We gather today winding down our church year which will end next week with the Feast of Our Lord Jesus Christ the King of the Universe.  Today on this 33rd Sunday in ordinary time we hear apocalyptic literature in the first reading from The Book of Malachi and Jesus’ words in the Gospel of Luke, the end of time on earth.  Also of special interest today is the scholarly study of the end times, Eschatology, which is the focus of the last few weeks of the Church’s liturgical year.

Our mother church today reminds us we should daily be vigilant, expecting Jesus’ return each day, living a life of holiness and service as Disciples of Christ.

We hear some encouraging words from St. Paul as we begin to reflect on our readings today, the end of time and the role we currently play in our world today as His Disciples; “May the Lord make you increase and abound in love for one another and for all….so as to strengthen your hearts, to be blameless in holiness before God and Father at the coming of our Lord Jesus with all his holy ones” (1 Thessalonians 3:12-13).

The Catechism of the Catholic Church also addresses the readings today with these words:

“Far from diminishing our concern to develop this earth, the expectancy of a new earth should spur us on, for it is here that the body of a new human family grows, foreshadowing in some way the age which is to come.  That is why, although we must be careful to distinguish earthly progress clearly from the increase of the kingdom of Christ, such progress is of vital concern to the kingdom of God, insofar as it can contribute to the better ordering of human society.” (CCC 1049)

The Book of Malachi, the last book of the Old Testament was composed by an anonymous writer shortly before Nehemiah’s arrival in Jerusalem (455 BC).  Because of the sharp reproaches he was leveling against the priests and rulers of the people, the author probably wished to conceal his identity.  The Church’s use today of The Book of Malachi is also another indication that we are ending our Church year. Malachi is the Hebrew word for messenger and his words today are meant to trouble the comfortable who have grown lax in their faith, disillusioned.  We must comfort the afflicted and afflict the comfortable.  The author of The Book of Malachi was proclaiming that people had become lukewarm in their faith after returning from exile and rebuilding the temple.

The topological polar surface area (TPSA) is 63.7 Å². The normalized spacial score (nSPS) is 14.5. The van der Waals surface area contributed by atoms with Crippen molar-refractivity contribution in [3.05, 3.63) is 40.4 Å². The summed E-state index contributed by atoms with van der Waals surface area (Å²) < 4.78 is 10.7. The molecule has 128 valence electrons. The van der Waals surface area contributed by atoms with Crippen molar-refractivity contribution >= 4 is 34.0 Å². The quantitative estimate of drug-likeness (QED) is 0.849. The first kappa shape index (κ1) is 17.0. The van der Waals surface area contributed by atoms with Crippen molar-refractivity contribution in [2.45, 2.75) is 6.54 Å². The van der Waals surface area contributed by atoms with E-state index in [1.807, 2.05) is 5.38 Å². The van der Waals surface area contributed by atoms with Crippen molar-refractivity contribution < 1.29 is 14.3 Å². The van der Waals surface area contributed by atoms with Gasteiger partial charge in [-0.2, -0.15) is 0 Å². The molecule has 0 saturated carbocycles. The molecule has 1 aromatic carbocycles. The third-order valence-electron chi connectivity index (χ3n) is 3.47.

As humans and as practicing Catholics it is easy for us to grow lukewarm and lax in practicing our faith which includes knowing and following the 10 commandments, receiving Sacraments on a regular basis, growing in holiness by living a moral life of purity of heart, mind, body and soul.

C.S. Lewis wrote “one of Satan’s best tricks is to convince us that we have plenty of time”.  In other words put off till tomorrow what needs to be addressed today concerning our spiritual health which leads to our spiritual growth in holiness, holiness that is needed for all Disciples of Christ to build up and increase the kingdom of Christ on earth in our families, in our work place, in our schools and in our communities.

Today we are reminded that our time on earth is short.  There is an urgent need in today’s world, in our community to practice our faith our discipleship as a culture of life, love, peace, forgiveness, compassion and mercy; to help build a new earth fallen into sin.  Our families, our community, our society, our country, our church needs us to help build a human family of holiness.  Each of us has a role to play and our role is vital and critical in a world that Satan is trying to consume, referred to as the Church Militant, we are soldiers of Christ in a daily battle with Satan.

I remember two distinct things when I was taking classes at the age of 12 to be Confirmed.  Our classes came from the Baltimore Catechism which many of you remember and were instructed in as well.

The first thing in remember is that the nun who taught our class was a good disciplinarian, who whacked me on the head a few times with her ruler for acting up in class.  Don’t remember exactly what I did but I am sure I deserved what I got!! Secondly are the words that I was a soldier for Christ, words that have stuck with me even to this day.  As a Disciples of Christ we all have a role in fighting for Christ, helping to bring goodness to our world which is being overcome by sin.